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Mental Health Awareness Month Arrives Amid a Decline in Post-Pandemic Mental Health

UH Mental Health Expert Available in May to Discuss Bolstering Psychological Fortitude

By Laurie Fickman 713-743-8454

As Mental Health Awareness Month dawns in May, it’s a good time to review the state of mental health of our society. Since its inception in 1949, Mental Health Awareness Month has been a cornerstone of addressing the challenges faced by millions of Americans living with mental health conditions. 

“The overall mental health of our society seems to be declining, and it’s alarming,” said Rheeda Walker, University of Houston psychology professor and expert on mental health and suicide prevention. “Our nation is grappling with psychological impacts of collective post-pandemic trauma, political upheaval and daily turmoil, and the time to bolster psychological fortitude is now.”

In 2023, adults ages 18 to 34 reported the highest rate of mental illnesses at 50%.

According to the results of Stress in America™ 2023, a nationwide survey conducted by The Harris Poll on behalf of the American Psychological Association, adults ages 35 to 44 experienced the highest increase in mental health diagnoses—45% reported a mental illness in 2023 compared with 31% in 2019—though adults ages 18 to 34 still reported the highest rate of mental illnesses at 50% in 2023.  

In Texas, where Walker is located, 1 in 3 residents experience symptoms of depression or anxiety and only a fraction of those get help.  

The rising number of suicides in the Black community led Walker to research that reveals people of color have even further risk because of discrimination they endure.   

“We must work harder to reduce the stigma associated with mental health,” said Walker. There continues to be too much resistance to understanding and addressing mental health in our broader society.”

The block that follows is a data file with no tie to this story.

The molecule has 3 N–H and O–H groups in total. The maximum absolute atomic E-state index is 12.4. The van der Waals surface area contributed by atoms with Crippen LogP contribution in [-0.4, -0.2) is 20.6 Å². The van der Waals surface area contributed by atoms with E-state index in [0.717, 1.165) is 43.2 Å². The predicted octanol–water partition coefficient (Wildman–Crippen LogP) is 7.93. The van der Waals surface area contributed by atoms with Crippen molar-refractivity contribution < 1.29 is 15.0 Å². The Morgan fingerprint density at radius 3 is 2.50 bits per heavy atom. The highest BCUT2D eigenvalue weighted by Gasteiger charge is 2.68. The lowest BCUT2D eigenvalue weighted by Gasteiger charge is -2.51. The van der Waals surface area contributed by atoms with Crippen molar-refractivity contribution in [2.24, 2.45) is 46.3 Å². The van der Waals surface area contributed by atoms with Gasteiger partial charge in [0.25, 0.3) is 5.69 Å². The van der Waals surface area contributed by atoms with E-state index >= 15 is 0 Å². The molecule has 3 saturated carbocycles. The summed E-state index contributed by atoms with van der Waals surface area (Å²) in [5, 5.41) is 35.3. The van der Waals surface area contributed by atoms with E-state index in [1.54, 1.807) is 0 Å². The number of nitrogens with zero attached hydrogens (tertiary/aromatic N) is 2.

As society grapples with that, the best thing an individual can do is boost their own resilience or what Walker calls “psychological fortitude.”

Rheeda Walker, University of Houston psychology professor and expert on mental health and suicide prevention, dispels misconceptions about mental health and offers actionable advice for navigating daily challenges.

Walker can share suggestions that might help interested individuals build greater psychological fortitude. It begins with being aware of your own mental state.  

“It is important to be mindful of our mental capacity and then make the necessary adjustments to move forward as a fully functioning people. It’s good to recognize you’re at the point of burnout. But the flex, is to stop getting to that point!” said Dr. Walker. 

About Rheeda Walker 

Rheeda Walker has published more than 60 scientific papers on African American mental health, suicide risk, and emotional resilience. She’s the author of the bestseller The Unapologetic Guide to Black Mental Health and the Unapologetic Workbook and the upcoming No Racial Elephants in the Therapy Room: An Unapologetic Approach to Providing Culturally Affirming Mental Health Care to Black and African American Clients.   

Walker debunks myths about mental health and delivers practical advice for use in everyday life. Her work has led to appearances on Good Morning America, The Breakfast Club, and NPR to name a few. Her expertise has been cited in The New York Times, Washington Post, and the Los Angeles Times, among others.   

If you are in crisis, call or text the 988 Suicide & Crisis Lifeline at 988, available 24 hours a day, 7 days a week. The Lifeline provides confidential support to anyone in suicidal crisis or emotional distress. Support is also available via live chat.    

To book an interview with Walker, please contact Laurie Fickman at 

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